When participating in gambling activities of any kind, how you manage your bankroll is essential for long-term success and enjoyment. This is where money management comes in. In roulette, as with any other casino game, money management is simply a strategy for budgeting and stretching your money further.
Understanding the ins and outs of money management will ensure that you can improve your budgeting not only at the roulette table but also in everyday life. With that in mind, we thought we’d gather some of the sharpest minds in the world of casino gaming to share their expert budgeting tips with you so that you can find out exactly how to get more bang for your buck. Welcome to the official Casino.com guide to money management.
What is money management?
Before diving into the world of casino gaming, let’s take a step back so that we can discuss money management more generally. Put simply, money management is an umbrella term that describes any strategy for saving, budgeting, investing, and spending your own cash.
It is a term that describes the various strategies people use to extend their capital and shore up financial security in the short and long term.
You’ll frequently hear the term come up in a financial industry complex, where wealth managers and stockbrokers use it to describe the ways in which they enhance or shore up the wealth of organisations or clients. However, the term is also frequently used in casino gaming, often with the same principles in mind.
The importance of money management when playing roulette
When playing roulette, how you manage your money and approach your bets is absolutely essential to your success. After all, roulette is a game of pure luck. There is no amount of skill and no tricks that can be used to affect the outcome of a spin of the roulette wheel, as the number it lands on is based entirely on Lady Luck. One area you do have full control over at the roulette table is your bankroll, which is the cash that you have earmarked specifically for casino gaming. By understanding the ins and outs of money management, you can ensure that you not only have a larger bankroll to play with but that you spend your bankroll more wisely to get as much out of the game of roulette as possible.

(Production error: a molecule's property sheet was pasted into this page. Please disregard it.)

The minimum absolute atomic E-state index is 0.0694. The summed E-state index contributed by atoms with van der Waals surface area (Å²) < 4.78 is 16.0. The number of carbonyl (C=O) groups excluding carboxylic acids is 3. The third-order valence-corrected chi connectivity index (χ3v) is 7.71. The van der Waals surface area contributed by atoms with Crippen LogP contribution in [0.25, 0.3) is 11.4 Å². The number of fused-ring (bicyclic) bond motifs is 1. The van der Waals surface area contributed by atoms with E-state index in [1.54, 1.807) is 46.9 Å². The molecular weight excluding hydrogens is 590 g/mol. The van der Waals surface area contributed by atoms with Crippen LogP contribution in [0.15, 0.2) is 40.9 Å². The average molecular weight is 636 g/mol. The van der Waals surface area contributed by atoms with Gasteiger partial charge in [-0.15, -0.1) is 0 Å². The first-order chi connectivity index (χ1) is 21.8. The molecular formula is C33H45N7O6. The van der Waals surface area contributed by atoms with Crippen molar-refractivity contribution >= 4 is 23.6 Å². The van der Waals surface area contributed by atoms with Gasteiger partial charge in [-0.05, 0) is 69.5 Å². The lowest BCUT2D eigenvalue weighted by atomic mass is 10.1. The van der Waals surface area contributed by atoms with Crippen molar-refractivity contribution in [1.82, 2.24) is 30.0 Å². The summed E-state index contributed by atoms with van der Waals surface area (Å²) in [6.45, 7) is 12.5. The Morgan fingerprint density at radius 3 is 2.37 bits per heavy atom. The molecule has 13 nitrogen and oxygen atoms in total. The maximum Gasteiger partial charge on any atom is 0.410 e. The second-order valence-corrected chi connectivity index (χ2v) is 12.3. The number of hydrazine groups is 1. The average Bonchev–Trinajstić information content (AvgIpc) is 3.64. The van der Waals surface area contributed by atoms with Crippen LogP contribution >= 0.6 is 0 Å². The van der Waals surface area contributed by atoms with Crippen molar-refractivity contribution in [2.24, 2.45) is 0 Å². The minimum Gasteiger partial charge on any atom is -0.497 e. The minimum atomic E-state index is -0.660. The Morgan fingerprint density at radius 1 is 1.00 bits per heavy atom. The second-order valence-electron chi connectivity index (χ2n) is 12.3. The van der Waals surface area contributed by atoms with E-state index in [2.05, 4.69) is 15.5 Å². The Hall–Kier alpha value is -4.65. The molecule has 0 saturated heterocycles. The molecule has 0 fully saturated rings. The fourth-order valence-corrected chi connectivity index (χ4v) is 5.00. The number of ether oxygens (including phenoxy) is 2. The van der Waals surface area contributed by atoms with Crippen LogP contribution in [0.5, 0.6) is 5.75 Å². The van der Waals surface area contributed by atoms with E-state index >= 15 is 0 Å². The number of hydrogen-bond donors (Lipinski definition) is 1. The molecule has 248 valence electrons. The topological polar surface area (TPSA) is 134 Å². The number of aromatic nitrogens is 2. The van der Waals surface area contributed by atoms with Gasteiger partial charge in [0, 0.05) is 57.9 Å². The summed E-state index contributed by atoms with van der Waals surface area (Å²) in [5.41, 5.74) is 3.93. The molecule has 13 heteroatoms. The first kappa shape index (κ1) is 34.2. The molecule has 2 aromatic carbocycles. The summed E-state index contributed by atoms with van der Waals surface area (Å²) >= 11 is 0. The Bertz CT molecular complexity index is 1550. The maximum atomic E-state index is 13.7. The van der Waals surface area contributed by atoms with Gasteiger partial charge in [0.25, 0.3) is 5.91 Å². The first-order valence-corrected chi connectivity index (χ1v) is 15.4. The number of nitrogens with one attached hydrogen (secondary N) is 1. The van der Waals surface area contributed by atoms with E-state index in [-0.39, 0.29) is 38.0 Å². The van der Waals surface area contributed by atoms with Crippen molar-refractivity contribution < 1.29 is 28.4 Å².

Money management methods
No matter the reason for wanting to make your money go further, a strategy can make the world of difference. Fortunately, there is a wealth of effective, tried-and-tested money management methods out there, many of which have been concocted by some of the most prudent financial minds to have ever lived.
As we will see in the chapter, all of the popular money management methods that will help you budget better can also be applied at the roulette table, so that you can enjoy more of your favourite casino game for less.
Much of the most effective money management strategy is all about making the correct psychological adjustments and changing how you view your money so that you can earmark and spend it more carefully. Read on to find out some of the most successful and popular money management methods to try.
The envelope method
Oftentimes, the most effective money management comes from your ability to set strict limits on yourself and your bankroll. In a general sense, the envelope method is an exercise in delegation and restraint. It works like this: first, figure out all of the ‘categories’ of spending that you go through in a typical month (i.e. food, rent, utilities, dining, travel).
Then, determine how much you are willing to spend on each. After this, label an envelope with each category and set aside the predetermined amount for each category in each envelope. This idea is that this is the absolute total of cash you are allowed to spend on each category in a month.
You cannot go over, as there would be no money left in the envelope with which you could do so. In the digital world, you can use apps and e-wallets to divide up your budget, instead of taking cash out.
Zero-sum budgeting method
Put simply, a zero-sum budget is one that ensures every single penny you earn or save is put to use, rather than just sitting there idly or being wasted. It works like this: you need to first take stock of all of your earnings to get an exact figure of how much money you have coming in.